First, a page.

On racial disparities, biggest gap is between talk and accountability

INTRO TEXT That there are big racial disparities in health care no one disputes. Blacks are less likely than whites to undergo bypass surgery. The time between an abnormal mammogram and follow-up testing for breast cancer is more than twice as long for black, Hispanic, and Asian-American women as for white women. Black and Hispanic preschoolers hospitalized with asthma are prescribed medication to prevent future episodes at rates far lower than white children. A 2002 report from the Institute of Medicine, an independent research organization that advises Congress, found that such gaps exist even between those with similar levels of education and insurance coverage.

The cause of those disparities–and what to do about them–is a different matter. The IOM report said that, while there are many factors at play, “some evidence suggests that bias, prejudice, and stereotyping on the part of health care providers may contribute to differences in care.” But not everyone is convinced.

“I think the jury is still out on that,” said psychiatrist Sally Satel at a panel discussion on the subject at Harvard’s Kennedy School of Government in February. Satel, a fellow at the American Enterprise Institute in Washington, DC, has emerged as a lightning rod of dissent, penning an essay in The Weekly Standard provocatively titled, “Don’t Despair Over Disparities.” At Harvard, Satel suggested that lack of access to care and inadequate “health literacy”–a topic that was the subject of another IOM report earlier this year –probably explain more of the racial health care gap than does discrimination.

Even when officials try to address the problem head on, controversy ensues. The US Department of Health and Human Services issued a report last year on racial health disparities, but in January, Health and Human Services Secretary Tommy Thompson was forced to apologize for changes in the report that sought to soften its tone and emphasize positive news; he pledged to publish the original version. Senate Majority Leader Bill Frist, a Tennessee Republican and a Harvard-trained heart surgeon, filed legislation in February to increase support for the federal Office of Minority Health and authorize a series of demonstration projects to test various “cultural competency” training programs. But even Frist’s bill drew fire for expanding the scope of health disparities initiatives to include underserved white populations with poor health status, such as those in Appalachia.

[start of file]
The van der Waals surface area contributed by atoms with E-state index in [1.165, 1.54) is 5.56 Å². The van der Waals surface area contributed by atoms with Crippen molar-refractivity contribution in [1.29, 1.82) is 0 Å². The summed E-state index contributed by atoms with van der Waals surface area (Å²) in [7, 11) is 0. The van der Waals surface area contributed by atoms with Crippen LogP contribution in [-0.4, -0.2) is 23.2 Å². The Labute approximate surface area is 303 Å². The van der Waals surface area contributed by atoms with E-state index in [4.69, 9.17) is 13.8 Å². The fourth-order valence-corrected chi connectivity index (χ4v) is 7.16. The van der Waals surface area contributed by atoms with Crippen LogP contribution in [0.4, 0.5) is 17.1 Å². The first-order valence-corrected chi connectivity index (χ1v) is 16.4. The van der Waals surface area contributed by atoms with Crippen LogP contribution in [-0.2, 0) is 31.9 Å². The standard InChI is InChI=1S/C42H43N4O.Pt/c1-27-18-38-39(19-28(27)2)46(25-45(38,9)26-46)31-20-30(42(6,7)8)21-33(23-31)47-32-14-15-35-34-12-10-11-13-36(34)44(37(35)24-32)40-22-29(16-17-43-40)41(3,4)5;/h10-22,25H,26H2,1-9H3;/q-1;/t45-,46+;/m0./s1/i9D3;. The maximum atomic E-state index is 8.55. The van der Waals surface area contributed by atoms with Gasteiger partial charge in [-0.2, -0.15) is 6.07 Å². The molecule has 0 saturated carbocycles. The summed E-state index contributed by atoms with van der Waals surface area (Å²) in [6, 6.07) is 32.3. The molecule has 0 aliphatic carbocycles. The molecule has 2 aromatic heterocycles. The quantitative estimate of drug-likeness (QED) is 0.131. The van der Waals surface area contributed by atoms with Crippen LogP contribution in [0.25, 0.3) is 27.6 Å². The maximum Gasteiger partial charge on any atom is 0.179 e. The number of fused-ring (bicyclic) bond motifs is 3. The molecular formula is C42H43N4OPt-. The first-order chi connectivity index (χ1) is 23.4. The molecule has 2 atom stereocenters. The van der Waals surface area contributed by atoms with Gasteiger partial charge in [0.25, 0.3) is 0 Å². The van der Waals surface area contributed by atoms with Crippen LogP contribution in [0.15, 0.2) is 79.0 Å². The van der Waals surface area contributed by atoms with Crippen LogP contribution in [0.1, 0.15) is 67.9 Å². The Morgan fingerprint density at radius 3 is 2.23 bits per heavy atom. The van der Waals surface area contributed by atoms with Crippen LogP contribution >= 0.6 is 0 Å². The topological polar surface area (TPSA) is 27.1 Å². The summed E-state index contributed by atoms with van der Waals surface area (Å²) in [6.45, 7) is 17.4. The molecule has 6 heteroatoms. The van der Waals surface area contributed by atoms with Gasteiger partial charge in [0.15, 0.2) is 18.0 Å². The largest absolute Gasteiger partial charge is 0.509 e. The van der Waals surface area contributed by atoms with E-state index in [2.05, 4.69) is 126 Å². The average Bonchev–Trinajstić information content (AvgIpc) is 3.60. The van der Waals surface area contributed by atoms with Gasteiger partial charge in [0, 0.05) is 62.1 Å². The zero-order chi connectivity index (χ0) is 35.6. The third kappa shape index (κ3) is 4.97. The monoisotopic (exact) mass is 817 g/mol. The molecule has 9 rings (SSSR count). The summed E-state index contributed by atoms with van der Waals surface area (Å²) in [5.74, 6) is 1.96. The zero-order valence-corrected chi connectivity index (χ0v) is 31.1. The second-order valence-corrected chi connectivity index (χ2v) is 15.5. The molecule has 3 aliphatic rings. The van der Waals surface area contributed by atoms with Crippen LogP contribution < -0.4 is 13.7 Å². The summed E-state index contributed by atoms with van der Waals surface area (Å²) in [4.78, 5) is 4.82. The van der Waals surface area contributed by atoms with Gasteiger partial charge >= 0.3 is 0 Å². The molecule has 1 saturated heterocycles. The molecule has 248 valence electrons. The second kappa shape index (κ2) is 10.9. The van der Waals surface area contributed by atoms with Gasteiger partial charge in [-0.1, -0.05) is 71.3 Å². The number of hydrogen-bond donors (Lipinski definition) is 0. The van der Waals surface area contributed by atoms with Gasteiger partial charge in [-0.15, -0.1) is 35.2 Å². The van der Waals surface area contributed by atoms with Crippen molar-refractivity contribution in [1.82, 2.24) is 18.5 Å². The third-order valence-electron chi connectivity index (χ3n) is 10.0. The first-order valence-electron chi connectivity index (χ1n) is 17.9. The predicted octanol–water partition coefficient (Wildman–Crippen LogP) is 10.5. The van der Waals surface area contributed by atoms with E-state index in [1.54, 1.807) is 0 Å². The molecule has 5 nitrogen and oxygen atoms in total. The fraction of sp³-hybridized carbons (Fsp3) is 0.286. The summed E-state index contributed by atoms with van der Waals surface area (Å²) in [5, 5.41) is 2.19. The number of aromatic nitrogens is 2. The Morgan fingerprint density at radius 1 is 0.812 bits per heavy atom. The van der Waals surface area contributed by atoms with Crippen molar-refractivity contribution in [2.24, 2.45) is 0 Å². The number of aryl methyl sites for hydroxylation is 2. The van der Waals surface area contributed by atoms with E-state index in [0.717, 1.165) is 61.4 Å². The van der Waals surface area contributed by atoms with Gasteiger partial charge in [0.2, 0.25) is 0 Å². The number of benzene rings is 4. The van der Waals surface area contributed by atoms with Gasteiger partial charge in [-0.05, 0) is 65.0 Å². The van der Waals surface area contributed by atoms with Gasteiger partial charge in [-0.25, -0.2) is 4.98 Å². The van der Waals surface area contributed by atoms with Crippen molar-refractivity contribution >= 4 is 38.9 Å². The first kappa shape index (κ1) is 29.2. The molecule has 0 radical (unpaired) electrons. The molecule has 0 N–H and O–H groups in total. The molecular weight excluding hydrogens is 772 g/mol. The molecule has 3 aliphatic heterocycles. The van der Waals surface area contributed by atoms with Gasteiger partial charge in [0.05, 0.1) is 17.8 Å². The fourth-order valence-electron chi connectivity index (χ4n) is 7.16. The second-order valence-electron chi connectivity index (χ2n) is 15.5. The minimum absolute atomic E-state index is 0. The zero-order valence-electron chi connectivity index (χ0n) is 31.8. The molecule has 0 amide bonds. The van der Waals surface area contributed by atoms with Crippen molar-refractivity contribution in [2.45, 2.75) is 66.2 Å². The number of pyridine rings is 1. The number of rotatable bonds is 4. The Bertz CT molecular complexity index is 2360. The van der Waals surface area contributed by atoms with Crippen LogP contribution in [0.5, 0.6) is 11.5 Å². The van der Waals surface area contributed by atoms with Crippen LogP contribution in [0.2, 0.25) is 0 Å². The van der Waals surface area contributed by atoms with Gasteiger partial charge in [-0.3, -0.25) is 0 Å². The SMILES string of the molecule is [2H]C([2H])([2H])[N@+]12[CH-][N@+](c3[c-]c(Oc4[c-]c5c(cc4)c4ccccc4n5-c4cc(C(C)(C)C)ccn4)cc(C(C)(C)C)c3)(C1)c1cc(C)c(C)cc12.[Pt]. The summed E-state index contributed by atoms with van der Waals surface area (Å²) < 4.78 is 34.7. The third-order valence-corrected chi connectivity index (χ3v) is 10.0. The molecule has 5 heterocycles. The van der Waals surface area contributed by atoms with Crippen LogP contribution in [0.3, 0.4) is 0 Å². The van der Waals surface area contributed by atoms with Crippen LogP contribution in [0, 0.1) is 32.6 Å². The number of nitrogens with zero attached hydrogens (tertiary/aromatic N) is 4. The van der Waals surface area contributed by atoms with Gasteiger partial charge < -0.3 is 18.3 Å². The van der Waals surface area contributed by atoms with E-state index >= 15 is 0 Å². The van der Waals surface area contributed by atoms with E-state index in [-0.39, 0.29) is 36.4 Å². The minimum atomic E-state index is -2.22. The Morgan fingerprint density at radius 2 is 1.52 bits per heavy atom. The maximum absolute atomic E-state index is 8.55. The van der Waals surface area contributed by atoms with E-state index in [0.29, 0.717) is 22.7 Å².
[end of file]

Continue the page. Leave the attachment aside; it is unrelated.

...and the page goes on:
Dr. Joseph Betancourt, program director for multicultural education at Massachusetts General Hospital and a member of the Institute of Medicine committee that produced the 2002 report, acknowledges that alteration of the HHS report was “quite troubling to many folks,” and that the Frist bill was seen by some minority leaders as an attempt to take some of the spotlight off racial disparities in health. But Betancourt, a Puerto Rico-born physician who calls himself “an incrementalist,” says he’s glad for every bit of attention the issue gets. Betancourt also applauds recent action by the Massachusetts Legislature to create a special commission on racial and ethnic disparities in health care, as well as a task force that Boston Mayor Thomas Menino announced in April.